[7] 49 U.S.C. § 44935 (note) provides that:

Notwithstanding any other provision of law, the Under Secretary of Transportation for Security may employ, appoint, discipline, terminate, and fix the compensation, terms, and conditions of employment of Federal service for such a number of individuals as the Under Secretary determines to be necessary to carry out the screening functions of the Under Secretary under section 44901 of title 49, United States Code.

[8] The mere fact that a motion to dismiss requests summary judgment as an alternative form of relief does not always resolve the question of whether there was notice. See National Ass’n ofPharmaceutical Mfrs., Inc. v. Ayerst Laboratories, 850 F.2d 904, 911-12 (2d Cir. 1988) (finding that a plaintiff had not been given adequate notice of the possibility of summary judgment on one of plaintiff’s claims where, though the motion requested summary judgment in the alternative, other factors suggested that summary judgment defendant only sought summary judgment on another claim and not the one in question).
[9] Plaintiff has also submitted a copy of the Unemployment Insurance Appeal Board decision referenced in her complaint as am attachment to her response papers. See Am. Compl. ¶ 9; Plaintiff’s Response at Ex. 4. Where a party has submitted evidence outside the complaint, that factor weighs in favor of that party having had sufficient notice that a motion to dismiss might be converted into a motion for summary judgment and having had an adequate opportunity to respond. See Groden v. RandomHouse, Inc., 61 F.3d 1045, 1053 (2d Cir. 1995). Whether the Unemployment Insurance Appeal Board decision constitutes a document outside the complaint is arguable. For example, documents integral to the complaint and those incorporated into the complaint by reference may be considered on a motion to dismiss. Chambers v. Time Warner, Inc., 282 F.3d 147, 152 (2d Cir. 2002). These sorts of documents therefore should not be viewed as being outside the complaint in determining the question of adequate notice to convert a motion. However, it need not be decided whether the Unemployment Insurance Appeal Board decision is part of the complaint because the other evidence of notice to the plaintiff of the possibility of conversion is overwhelming.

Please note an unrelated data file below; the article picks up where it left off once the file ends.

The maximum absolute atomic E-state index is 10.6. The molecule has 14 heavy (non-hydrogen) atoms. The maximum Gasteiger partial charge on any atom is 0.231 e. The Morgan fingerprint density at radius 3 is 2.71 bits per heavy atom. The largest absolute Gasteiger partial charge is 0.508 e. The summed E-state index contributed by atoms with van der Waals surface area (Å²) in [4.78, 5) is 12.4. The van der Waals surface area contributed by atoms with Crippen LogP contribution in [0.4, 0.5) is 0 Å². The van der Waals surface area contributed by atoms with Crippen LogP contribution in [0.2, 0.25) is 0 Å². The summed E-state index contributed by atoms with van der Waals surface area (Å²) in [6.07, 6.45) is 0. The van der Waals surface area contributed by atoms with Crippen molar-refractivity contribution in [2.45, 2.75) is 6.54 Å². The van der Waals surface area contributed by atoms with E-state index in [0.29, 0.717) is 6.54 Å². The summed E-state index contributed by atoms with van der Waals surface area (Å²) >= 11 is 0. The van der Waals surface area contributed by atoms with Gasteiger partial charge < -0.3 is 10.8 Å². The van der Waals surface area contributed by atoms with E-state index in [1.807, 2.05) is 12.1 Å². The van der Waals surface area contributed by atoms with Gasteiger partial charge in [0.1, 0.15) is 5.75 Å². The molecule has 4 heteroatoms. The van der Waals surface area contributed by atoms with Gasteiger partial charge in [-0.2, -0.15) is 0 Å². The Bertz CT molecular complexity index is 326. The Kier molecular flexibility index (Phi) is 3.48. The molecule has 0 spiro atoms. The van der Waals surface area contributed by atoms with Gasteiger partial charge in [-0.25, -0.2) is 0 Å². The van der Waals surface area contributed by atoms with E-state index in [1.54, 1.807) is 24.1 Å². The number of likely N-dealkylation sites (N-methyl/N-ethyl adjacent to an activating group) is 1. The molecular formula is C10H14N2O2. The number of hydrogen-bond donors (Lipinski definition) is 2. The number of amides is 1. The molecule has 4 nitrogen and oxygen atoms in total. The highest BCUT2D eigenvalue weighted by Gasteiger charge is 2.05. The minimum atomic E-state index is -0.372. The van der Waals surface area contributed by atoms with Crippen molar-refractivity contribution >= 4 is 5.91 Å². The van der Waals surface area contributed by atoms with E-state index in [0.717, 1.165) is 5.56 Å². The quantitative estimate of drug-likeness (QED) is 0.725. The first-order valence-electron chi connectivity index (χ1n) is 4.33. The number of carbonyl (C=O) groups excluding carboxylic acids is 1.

[10] Plaintiff alleges in her complaint that her employer violated her rights in “terminat[ing] her services with out [sic] good cause in violation of her employment rights as a employee of TSA. . . .” Am. Compl. ¶ 10. If true, this would likely establish a sufficient property interest. See Ciambriello v. County ofNassau, 292 F.3d 307, 313 (2d Cir. 2002) (considering procedural due process and finding that (“[a] public employee has a property interest in continued employment if the employee is guaranteed continued employment absent `just cause’ for discharge.”). Though plaintiff has not offered evidence to support this assertion, given the unusual procedural posture of the case and the fact that her claims can be resolved on other grounds, this fact will be assumed for purposes of argument.
[11] Plaintiff alleges that an administrative law judge for the Unemployment Insurance Appeal Board found that the defendants failure to provide evidence regarding the chain of custody of the sample was decisive in plaintiff’s favor in her claim for unemployment insurance benefits and has attached a copy of this decision to her response papers. Am. Compl. ¶ 1; Plaintiff’s Response at Ex. 4. This, however, does not indicate that the defendants acted in a grossly arbitrary manner in firing her. The fact that a different administrative body considering a different legal question treated plaintiff’s claim differently sheds little, if any, light on defendants actions here — particularly given the other overwhelming indications present in this case that defendants acted in a non-arbitrary fashion.
[12] It is not entirely clear whether plaintiff could have sought review in this court of her firing under the Administrative Procedure Act (“APA”). The Second Circuit has found that TSA’s decision not to use the veteran’s preference procedures employed by the Federal Aviation Administration was committed to agency discretion and, therefore, not subject to review under the APA.See Conyers v. Rossides, 558 F.3d 137, 150 (2d Cir. 2009). A similar rationale might indicate that APA review is not available for TSA’s decision to fire an employee. Cf. id.

In any case, the presence or absence of a right of review under the APA has no impact on the outcome of this case. Had plaintiff brought an APA claim, it would have been rejected. The careful review her claim received indicates that the agency did not act in an arbitrary or capricious manner. If APA review were available in district court, plaintiff would plainly have no procedural due process claim because the procedures available to her would match those found sufficient in Loudermill almost exactly. See Loudermill, 470 U.S. at 535-36 (noting that judicial review was available to Loudermill); see also id. 548-49. If APA review were not available, this difference would not indicate a violation of her procedural due process rights. The review procedures that occurred in her case gave her notice of the charges against her and multiple opportunities to be heard. This alone shows that she received due process. Moreover, APA review would have provided her no practical benefit. Therefore, APA review would have been utterly superfluous in this case and was not required by constitutional procedural due process standards.